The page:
Today is the anniversary of the death of John Lennon. I realize that, while I always mark his birth (October 9, 1940), I don’t always note his death (December 8, 1980), not just because the death was so tragic and senseless, but because I’d been operating on the assumption that it was somehow disrespectful to focus on death. One should focus on life! Though I do remember calling my friend since kindergarten Karen at 2 a.m. that night Also working at FantaCo the Sunday after, we closed the store for ten minutes in the middle of the afternoon for a time of silence, with some of the customers still inside (at their request).
Then I pondered: am I’m being unrealistic? Public figures, especially, come into one’s life generally after one is born. I remember November 22, 1963 but do I even KNOW John F. Kennedy’s birthday. Well, yes, it’s May 29, 1917, but only because I once blogged about it. (Aren’t blogs educational?)
Likewise, I’m convinced that the push for a Martin Luther King holiday was born, in part, by people who didn’t want April 4, 1968 to be his legacy but January 15, 1929, a/k/a the third Monday in January.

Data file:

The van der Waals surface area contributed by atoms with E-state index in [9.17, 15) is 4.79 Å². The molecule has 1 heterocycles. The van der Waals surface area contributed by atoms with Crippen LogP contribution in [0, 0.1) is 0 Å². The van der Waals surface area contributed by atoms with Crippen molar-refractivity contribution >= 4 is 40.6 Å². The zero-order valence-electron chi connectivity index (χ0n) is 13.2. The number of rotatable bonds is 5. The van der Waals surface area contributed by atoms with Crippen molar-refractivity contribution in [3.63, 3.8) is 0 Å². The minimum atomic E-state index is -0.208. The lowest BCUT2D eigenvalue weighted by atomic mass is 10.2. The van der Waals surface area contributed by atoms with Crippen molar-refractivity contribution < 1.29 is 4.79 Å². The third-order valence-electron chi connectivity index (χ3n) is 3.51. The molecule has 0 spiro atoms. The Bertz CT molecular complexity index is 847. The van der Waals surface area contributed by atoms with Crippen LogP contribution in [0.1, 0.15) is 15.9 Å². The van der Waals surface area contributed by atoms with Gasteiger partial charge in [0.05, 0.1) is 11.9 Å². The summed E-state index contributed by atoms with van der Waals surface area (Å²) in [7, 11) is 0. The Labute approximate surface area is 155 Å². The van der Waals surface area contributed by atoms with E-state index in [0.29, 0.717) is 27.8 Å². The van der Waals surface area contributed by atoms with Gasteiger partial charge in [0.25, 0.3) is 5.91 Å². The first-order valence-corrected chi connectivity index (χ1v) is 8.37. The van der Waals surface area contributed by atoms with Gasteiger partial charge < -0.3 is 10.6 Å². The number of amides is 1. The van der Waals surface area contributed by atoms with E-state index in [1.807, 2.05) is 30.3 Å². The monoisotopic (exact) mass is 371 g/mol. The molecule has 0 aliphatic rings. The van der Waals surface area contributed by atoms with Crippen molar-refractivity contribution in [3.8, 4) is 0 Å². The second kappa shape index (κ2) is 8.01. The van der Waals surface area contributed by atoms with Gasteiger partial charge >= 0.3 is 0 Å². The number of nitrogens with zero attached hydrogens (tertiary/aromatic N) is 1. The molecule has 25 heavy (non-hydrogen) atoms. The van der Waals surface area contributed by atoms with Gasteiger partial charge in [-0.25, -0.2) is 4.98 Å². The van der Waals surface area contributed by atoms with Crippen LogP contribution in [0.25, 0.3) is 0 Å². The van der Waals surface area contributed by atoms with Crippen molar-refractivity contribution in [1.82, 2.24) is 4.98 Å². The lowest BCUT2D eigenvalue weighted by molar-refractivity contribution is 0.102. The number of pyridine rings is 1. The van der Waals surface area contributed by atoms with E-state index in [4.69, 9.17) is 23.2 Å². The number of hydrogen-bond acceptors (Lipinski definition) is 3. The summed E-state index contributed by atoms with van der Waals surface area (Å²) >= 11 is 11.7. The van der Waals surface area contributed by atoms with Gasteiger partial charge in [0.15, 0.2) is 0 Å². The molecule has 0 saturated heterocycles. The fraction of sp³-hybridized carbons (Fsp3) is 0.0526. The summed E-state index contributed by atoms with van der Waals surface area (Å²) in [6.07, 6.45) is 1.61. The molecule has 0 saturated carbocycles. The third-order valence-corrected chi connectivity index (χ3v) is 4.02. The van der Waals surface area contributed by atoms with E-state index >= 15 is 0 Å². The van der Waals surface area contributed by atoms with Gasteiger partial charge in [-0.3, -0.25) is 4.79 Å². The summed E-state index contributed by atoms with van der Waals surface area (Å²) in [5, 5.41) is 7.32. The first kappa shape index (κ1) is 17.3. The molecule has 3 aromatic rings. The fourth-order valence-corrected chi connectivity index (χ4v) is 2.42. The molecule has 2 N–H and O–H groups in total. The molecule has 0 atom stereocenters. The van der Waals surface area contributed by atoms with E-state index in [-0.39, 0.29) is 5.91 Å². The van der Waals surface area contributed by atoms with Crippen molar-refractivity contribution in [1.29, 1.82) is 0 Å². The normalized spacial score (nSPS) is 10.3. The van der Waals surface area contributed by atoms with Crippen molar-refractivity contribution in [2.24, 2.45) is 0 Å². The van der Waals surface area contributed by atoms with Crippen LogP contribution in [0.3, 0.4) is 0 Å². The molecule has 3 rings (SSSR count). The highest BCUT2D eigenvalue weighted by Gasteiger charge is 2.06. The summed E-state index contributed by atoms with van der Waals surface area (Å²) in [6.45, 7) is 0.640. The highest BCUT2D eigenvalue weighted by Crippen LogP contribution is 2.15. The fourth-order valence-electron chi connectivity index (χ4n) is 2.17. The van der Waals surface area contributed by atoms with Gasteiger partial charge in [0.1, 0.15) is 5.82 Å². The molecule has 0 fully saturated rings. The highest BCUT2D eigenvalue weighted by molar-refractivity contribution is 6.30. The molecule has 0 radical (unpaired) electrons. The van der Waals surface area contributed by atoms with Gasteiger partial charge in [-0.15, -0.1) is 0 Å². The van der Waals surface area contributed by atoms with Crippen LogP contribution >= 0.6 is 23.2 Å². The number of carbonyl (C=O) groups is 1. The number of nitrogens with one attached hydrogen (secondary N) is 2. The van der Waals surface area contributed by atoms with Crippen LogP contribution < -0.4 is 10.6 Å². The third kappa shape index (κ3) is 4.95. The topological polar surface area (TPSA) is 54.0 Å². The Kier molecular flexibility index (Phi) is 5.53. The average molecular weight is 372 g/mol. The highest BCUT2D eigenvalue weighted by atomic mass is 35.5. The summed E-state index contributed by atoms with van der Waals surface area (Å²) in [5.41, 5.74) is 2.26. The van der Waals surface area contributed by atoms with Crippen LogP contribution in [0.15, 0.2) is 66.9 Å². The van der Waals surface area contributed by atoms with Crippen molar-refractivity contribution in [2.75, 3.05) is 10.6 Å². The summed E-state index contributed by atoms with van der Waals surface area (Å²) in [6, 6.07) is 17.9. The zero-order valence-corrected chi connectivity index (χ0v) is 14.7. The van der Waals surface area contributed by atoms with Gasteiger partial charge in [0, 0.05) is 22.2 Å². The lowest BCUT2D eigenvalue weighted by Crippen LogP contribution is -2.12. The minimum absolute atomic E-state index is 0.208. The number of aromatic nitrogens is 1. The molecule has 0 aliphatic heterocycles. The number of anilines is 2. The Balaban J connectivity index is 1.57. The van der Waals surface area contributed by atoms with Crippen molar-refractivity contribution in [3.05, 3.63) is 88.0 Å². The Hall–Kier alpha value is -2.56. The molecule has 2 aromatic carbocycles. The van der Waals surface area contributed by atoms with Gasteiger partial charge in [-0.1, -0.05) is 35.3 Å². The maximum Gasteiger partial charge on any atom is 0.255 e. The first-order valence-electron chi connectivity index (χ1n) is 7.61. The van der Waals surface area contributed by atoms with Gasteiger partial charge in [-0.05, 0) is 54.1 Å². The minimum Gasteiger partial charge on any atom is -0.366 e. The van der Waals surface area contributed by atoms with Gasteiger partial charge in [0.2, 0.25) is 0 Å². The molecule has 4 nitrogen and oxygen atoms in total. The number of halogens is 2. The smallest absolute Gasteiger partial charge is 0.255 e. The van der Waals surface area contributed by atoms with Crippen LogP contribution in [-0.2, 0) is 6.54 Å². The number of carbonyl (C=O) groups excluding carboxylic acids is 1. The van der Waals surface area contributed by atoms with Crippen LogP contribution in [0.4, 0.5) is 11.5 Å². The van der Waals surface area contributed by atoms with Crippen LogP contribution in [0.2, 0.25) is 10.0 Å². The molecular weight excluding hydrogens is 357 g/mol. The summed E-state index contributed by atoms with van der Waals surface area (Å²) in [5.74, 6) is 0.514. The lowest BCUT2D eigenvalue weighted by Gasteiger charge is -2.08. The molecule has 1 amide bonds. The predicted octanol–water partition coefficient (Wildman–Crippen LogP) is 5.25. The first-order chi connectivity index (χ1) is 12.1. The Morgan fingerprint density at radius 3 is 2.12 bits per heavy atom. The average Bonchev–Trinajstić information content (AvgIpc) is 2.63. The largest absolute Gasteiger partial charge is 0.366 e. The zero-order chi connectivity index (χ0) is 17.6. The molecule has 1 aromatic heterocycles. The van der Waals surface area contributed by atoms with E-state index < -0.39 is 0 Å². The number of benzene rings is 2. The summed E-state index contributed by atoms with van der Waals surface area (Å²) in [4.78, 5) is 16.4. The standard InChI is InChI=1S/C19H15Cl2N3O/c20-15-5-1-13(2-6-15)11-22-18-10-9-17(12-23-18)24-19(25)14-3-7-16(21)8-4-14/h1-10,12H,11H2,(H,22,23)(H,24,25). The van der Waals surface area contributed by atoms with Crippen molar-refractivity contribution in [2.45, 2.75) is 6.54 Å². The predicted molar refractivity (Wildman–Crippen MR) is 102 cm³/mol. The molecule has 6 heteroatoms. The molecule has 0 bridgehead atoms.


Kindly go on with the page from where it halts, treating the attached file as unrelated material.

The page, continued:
So, I suppose, instead of overthinking this, I should, in the words of one of Mr. Lennon’s colleagues, “let it be.”
Odetta died last week. I have a grand double album of her music on something you kids may not recall, vinyl. This was one of my father’s true musical heroes, and her passing, in some way, makes his passing eight years ago, more real.
Forry Ackerman, who died a few days ago, was a huge part of my life at FantaCo, for we sold oodles of copies of the magazine he founded, Famous Monsters of Filmland. The earlier issues were classics, but the latter ones, most of which came out after he’d left the publication, were often reprints of previously published material.
It was so significant a publication to publisher Tom Skulan that three years after I left, FantaCo published the Famous Monsters Chronicles. Though a book rather than a magazine, Tom always considered it the last of the Chronicles series that started with the X-Men Chronicles a decade earlier. It’s out of print and apparently in demand based on the Mile High price listing.
I went to see the AIDS quilt last Wednesday. Not so incidentally, the program was cut from five days to four because of budget cuts. For the last three years, I had requested that the section featuring my old friend Vito Mastrogiovanni come to Albany. This year, it made it. There it was, a much more simple design than some of the others. There it was.
Seeing it, I thought I’d get emotional, but I did not. There it is. Until I started talking to one of the guides, a task I had done in previous years, talking about how we were in high school together, how we tried to end the Viet Nam war together, how we partied together. There it is. And then I did get just a little verklempt. There it is – Vito Mastrogiovanni 1951-1991. May 15, 1991, same good friend Karen, who was his best friend, noted when I called her that evening.
There it is.